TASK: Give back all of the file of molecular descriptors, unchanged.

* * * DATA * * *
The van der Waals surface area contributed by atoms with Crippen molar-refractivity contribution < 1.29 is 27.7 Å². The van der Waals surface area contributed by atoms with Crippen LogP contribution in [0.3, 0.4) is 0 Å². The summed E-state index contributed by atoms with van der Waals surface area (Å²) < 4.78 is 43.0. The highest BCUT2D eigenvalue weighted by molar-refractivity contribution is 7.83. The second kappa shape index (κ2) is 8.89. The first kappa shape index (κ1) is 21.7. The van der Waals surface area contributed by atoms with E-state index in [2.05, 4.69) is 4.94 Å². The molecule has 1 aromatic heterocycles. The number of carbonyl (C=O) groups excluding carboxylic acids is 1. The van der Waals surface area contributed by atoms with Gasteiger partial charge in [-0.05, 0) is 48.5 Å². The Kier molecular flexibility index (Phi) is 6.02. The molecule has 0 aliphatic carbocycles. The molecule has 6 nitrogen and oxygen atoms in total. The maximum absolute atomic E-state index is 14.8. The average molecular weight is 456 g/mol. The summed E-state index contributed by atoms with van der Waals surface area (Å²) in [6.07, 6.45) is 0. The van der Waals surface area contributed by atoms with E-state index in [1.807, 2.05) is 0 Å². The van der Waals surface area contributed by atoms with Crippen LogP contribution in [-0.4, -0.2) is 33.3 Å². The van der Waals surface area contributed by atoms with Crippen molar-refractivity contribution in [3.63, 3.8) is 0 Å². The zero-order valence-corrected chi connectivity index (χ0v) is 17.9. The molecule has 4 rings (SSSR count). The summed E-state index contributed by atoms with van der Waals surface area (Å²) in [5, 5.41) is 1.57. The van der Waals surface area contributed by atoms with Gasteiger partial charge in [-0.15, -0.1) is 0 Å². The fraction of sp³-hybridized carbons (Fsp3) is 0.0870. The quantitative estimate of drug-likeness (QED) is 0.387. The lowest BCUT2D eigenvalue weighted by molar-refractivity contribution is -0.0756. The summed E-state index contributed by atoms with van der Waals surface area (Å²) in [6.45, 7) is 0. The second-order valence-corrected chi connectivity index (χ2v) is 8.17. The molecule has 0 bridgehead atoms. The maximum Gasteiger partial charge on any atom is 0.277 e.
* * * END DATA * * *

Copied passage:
The van der Waals surface area contributed by atoms with Crippen molar-refractivity contribution < 1.29 is 27.7 Å². The van der Waals surface area contributed by atoms with Crippen LogP contribution in [0.3, 0.4) is 0 Å². The summed E-state index contributed by atoms with van der Waals surface area (Å²) < 4.78 is 43.0. The highest BCUT2D eigenvalue weighted by molar-refractivity contribution is 7.83. The second kappa shape index (κ2) is 8.89. The first kappa shape index (κ1) is 21.7. The van der Waals surface area contributed by atoms with E-state index in [2.05, 4.69) is 4.94 Å². The molecule has 1 aromatic heterocycles. The number of carbonyl (C=O) groups excluding carboxylic acids is 1. The van der Waals surface area contributed by atoms with Gasteiger partial charge in [-0.05, 0) is 48.5 Å². The Kier molecular flexibility index (Phi) is 6.02. The molecule has 0 aliphatic carbocycles. The molecule has 6 nitrogen and oxygen atoms in total. The maximum absolute atomic E-state index is 14.8. The average molecular weight is 456 g/mol. The summed E-state index contributed by atoms with van der Waals surface area (Å²) in [6.07, 6.45) is 0. The van der Waals surface area contributed by atoms with E-state index in [1.807, 2.05) is 0 Å². The van der Waals surface area contributed by atoms with Crippen LogP contribution in [-0.4, -0.2) is 33.3 Å². The van der Waals surface area contributed by atoms with Crippen molar-refractivity contribution in [3.63, 3.8) is 0 Å². The zero-order valence-corrected chi connectivity index (χ0v) is 17.9. The molecule has 4 rings (SSSR count). The summed E-state index contributed by atoms with van der Waals surface area (Å²) in [5, 5.41) is 1.57. The van der Waals surface area contributed by atoms with Gasteiger partial charge in [-0.15, -0.1) is 0 Å². The fraction of sp³-hybridized carbons (Fsp3) is 0.0870. The quantitative estimate of drug-likeness (QED) is 0.387. The lowest BCUT2D eigenvalue weighted by molar-refractivity contribution is -0.0756. The summed E-state index contributed by atoms with van der Waals surface area (Å²) in [6.45, 7) is 0. The second-order valence-corrected chi connectivity index (χ2v) is 8.17. The molecule has 0 bridgehead atoms. The maximum Gasteiger partial charge on any atom is 0.277 e.